Praying against Poison

Do not speak to me of healing
if you’ve not been poisoned by a snake.

Do not apologize to me for your sins
if you’re not prepared to mend the damage.

Do not sing to me of victory
if you’re sending others into battle.

Do not speak to me in flattery
if you’ve been troubling peace.

Do not preach to me of salvation
if you’ve piled upon my stumbling blocks.

Do not call me to imitate your wisdom
if you’ve not known the delight of foolishness.

Healing God,
make from the poison an antidote,
and from brokenness, build something new.

Peacemaking God,
grant in conflict the clarity to disarm,
and in chaos, anchor the heart firmly in love.

Saving God,
lift from catastrophe a story of witness,
and from presumption, rescue joy and wonder.

a prayer on the Revised Common Lectionary texts

Solomon’s Prayer

O God, our Creator and our Sovereign,
there is no God like you — not in heaven
and certainly not on earth — no other god
who keeps promises and is faithful in love.

Our lives are before you, day by day,
and our hearts are full of wonder
as they strive to know you presence
and to remain in your ways.

Promise that you will never leave us,
not in this generation or the next.
Promise that we will always be able to find you
when we pay attention to our lives and our neighbors.

Even though we can never know you completely,
in your love we ask you to know us always —
to hear our prayers, to recognize our needs, to care
when our nights are long with despair and our days with grief.

O God, our Hope and our Instigation,
we are not our own. We are your people
and we are your indwelling (however limited).
Judge us accordingly when we obscure your presence.

When we injure one another, when we break promises,
declare our sin and compel our reparation of injury.
When we make idols of ourselves, of wealth, of success,
of the created world or even of faith, have mercy on those we harm.

Let your name be glorified by our reflection of you, not sullied.
Let foreigners and enemies know of your goodness by the ways
you dwell in and between us, and let us likewise recognize you
in them, so that we might not be foreigners or enemies anymore.

No people, no faith tradition, no house of worship
can contain you, O Most High, but let us make way for you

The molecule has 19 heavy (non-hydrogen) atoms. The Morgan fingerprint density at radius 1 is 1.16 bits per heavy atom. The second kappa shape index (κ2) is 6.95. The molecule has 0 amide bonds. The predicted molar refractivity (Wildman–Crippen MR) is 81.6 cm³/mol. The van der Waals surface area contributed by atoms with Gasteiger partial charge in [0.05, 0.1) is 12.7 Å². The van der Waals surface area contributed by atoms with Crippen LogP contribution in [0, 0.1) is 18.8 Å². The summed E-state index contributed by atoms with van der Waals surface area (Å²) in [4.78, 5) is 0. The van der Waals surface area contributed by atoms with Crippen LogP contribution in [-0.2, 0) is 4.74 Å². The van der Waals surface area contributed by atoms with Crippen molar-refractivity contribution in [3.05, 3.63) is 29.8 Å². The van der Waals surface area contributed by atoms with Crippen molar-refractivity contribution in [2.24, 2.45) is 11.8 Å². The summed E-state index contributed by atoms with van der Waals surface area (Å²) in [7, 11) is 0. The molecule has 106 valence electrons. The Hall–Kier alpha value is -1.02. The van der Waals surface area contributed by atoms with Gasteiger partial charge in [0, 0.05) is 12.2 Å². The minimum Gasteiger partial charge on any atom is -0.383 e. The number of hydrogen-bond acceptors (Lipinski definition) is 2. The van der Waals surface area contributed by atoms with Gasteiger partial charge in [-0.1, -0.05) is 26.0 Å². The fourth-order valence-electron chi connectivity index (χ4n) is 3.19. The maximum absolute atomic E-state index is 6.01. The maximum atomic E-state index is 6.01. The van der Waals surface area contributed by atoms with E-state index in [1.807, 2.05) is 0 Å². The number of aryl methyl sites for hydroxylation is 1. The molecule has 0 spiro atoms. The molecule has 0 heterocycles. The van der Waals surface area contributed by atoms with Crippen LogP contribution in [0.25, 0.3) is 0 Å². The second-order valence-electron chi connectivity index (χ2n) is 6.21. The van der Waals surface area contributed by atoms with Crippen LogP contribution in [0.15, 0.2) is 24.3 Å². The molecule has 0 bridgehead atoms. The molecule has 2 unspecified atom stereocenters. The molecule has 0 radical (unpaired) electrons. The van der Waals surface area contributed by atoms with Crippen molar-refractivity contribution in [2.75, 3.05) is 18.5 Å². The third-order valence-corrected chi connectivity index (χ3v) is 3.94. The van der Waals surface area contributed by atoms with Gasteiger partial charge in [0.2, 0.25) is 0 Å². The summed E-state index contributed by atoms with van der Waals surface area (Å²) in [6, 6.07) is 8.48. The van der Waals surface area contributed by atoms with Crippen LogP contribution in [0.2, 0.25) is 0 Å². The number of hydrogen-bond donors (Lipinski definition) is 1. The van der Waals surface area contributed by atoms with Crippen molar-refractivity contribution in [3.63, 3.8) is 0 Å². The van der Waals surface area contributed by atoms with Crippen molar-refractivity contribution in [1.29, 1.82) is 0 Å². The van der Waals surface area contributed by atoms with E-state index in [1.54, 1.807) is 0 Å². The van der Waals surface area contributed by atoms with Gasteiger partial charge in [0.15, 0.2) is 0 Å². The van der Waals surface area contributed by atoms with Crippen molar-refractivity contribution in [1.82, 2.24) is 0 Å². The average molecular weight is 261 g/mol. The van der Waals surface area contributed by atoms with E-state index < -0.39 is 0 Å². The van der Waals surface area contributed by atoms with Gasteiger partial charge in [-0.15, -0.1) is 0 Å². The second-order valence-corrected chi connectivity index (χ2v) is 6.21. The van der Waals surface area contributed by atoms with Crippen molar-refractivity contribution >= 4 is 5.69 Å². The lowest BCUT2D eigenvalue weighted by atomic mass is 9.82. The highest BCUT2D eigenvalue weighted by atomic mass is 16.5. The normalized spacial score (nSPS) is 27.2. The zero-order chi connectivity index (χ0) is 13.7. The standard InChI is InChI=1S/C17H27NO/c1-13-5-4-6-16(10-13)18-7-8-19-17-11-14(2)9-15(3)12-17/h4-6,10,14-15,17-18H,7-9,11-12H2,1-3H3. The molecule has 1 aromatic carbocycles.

so that our egos and evils and insecurities do not discourage
your cause in heaven and on earth or your faithfulness to your promises.

By your mercy we will follow your paths;
by your grace we will keep your laws in love;
by your name we will dedicate ourselves to one another;
on earth by day and night, and in heaven when time is no more.


on 1 Kings 8; cross-posted at RevGalBlogPals

Sunday Prayer

Be pleased to love us, O God our God,
as the mother hen loves her chicks,
as the bread loves to nourish the hungry.

Be pleased to love us, O God our God,
for love is your essence and character,
hospitality and creativity are your way of being.

Be pleased to love us, O God our God,
though our faithfulness is fickle
and our compassion suffers from impatience.

Be pleased to love us, O God our God,
with tenderness when our hearts are broken,
with righteous rage when our ways are destructive.

Be pleased to love us, O God our God,
through the terrors of the night
and into the dawn of hope.

Be pleased to love us, O God our God,
and our tongues will be loose with praise
like rocks that have found their voice.

Be pleased to love us, O God our God,
until all life is love,
until all wisdom is peace.


cross-posted at RevGalBlogPals


David’s anger erupted when he heard the tale, “As the LORD lives,” he swore to Nathan, “the rich man who took his poor neighbor’s only lamb should die; he must restore the lamb fourfold because of what he did.” (2 Samuel 12:5-6)

David sinned against Uriah,
and Bathsheba suffered —
the assault on her body, the
humiliation of their marriage,
the death of a child. Tell me, O Just One:
when will Bathsheba’s loss be restored fourfold?

People sin against one another,
and those at the borders suffer —
the strain of codeswitching to navigate
safe passage, the walls of spirit and nation
that insult wayfarers and refugees, the death
of separation and criminalization. Tell me, O Just One,
when will the border-crossers and the marginalized be restored fourfold?

Fourfold — not forgiveness.
Fourfold — not fragile tears.
Fourfold — not false apologies.
Fourfold — not food that perishes.
Fourfold — not gaslighting reversals.


Where, O Just One,
is the brick to rebuild the bulldozed home,
the insurance to sustain healing after trauma,
the sacrificed wealth to invest in polluted communities?
Where, O Just One,
is the king who surrenders his throne,
the rich man who gives up his bank account,
the suburb that gives up its segregated school district?

Must those who have been harmed
by the sin and selfishness of others
be content to beg heaven for manna?

Fourfold, O Just One.
Even David in his sin measured justice to be fourfold.
Will you bring about any less?

a prayer on this Sunday’s RCL texts;
cross-posted at RevGalBlogPals


I would like, at least,
a roll of bread,
a flaky croissant,
a donut with a cup of coffee.

I would like, at least,
a tote bag,
a wallet with cash,
car keys if I need to change direction.

I would like, at least,
a clean shirt,
a change of clothes,
some comfy sweats & a pillow.

I would like, at least,
to be ready,
to have my supplies,
to know the landscape ahead of me.

Please don’t laugh, God.
I would like, at least,
to know what will be available
along this way, in case You are not.

on Mark 6:7-9